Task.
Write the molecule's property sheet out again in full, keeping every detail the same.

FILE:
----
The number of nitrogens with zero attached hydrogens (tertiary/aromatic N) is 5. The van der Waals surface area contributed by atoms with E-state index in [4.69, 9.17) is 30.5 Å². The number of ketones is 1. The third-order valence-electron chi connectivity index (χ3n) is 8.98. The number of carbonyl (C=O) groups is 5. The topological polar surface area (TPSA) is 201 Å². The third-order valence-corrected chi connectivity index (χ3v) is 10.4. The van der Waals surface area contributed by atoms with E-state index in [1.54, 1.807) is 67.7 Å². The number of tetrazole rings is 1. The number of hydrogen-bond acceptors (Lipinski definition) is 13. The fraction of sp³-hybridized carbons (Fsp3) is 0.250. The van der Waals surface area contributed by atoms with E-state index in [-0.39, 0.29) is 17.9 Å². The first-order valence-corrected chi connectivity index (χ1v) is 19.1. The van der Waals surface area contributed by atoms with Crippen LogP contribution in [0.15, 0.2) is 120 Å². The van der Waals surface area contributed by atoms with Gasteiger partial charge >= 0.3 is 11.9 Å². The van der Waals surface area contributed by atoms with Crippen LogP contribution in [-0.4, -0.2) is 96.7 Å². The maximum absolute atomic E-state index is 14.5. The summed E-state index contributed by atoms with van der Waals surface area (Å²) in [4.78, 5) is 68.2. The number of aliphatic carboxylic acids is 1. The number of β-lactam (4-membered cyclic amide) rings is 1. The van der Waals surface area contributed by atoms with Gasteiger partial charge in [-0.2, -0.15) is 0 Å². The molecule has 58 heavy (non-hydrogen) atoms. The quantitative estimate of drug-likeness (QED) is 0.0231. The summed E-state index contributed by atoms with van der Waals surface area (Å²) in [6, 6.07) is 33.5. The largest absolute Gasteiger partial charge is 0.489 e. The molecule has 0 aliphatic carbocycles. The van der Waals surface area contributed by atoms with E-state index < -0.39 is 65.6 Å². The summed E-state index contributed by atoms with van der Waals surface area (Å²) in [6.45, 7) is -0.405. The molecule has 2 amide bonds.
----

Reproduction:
The number of nitrogens with zero attached hydrogens (tertiary/aromatic N) is 5. The van der Waals surface area contributed by atoms with E-state index in [4.69, 9.17) is 30.5 Å². The number of ketones is 1. The third-order valence-electron chi connectivity index (χ3n) is 8.98. The number of carbonyl (C=O) groups is 5. The topological polar surface area (TPSA) is 201 Å². The third-order valence-corrected chi connectivity index (χ3v) is 10.4. The van der Waals surface area contributed by atoms with E-state index in [1.54, 1.807) is 67.7 Å². The number of tetrazole rings is 1. The number of hydrogen-bond acceptors (Lipinski definition) is 13. The fraction of sp³-hybridized carbons (Fsp3) is 0.250. The van der Waals surface area contributed by atoms with E-state index in [-0.39, 0.29) is 17.9 Å². The first-order valence-corrected chi connectivity index (χ1v) is 19.1. The van der Waals surface area contributed by atoms with Crippen LogP contribution in [0.15, 0.2) is 120 Å². The van der Waals surface area contributed by atoms with Gasteiger partial charge >= 0.3 is 11.9 Å². The van der Waals surface area contributed by atoms with Crippen LogP contribution in [-0.4, -0.2) is 96.7 Å². The maximum absolute atomic E-state index is 14.5. The summed E-state index contributed by atoms with van der Waals surface area (Å²) in [4.78, 5) is 68.2. The number of aliphatic carboxylic acids is 1. The number of β-lactam (4-membered cyclic amide) rings is 1. The van der Waals surface area contributed by atoms with Gasteiger partial charge in [-0.2, -0.15) is 0 Å². The molecule has 58 heavy (non-hydrogen) atoms. The quantitative estimate of drug-likeness (QED) is 0.0231. The summed E-state index contributed by atoms with van der Waals surface area (Å²) in [6, 6.07) is 33.5. The largest absolute Gasteiger partial charge is 0.489 e. The molecule has 0 aliphatic carbocycles. The van der Waals surface area contributed by atoms with E-state index < -0.39 is 65.6 Å². The summed E-state index contributed by atoms with van der Waals surface area (Å²) in [6.45, 7) is -0.405. The molecule has 2 amide bonds.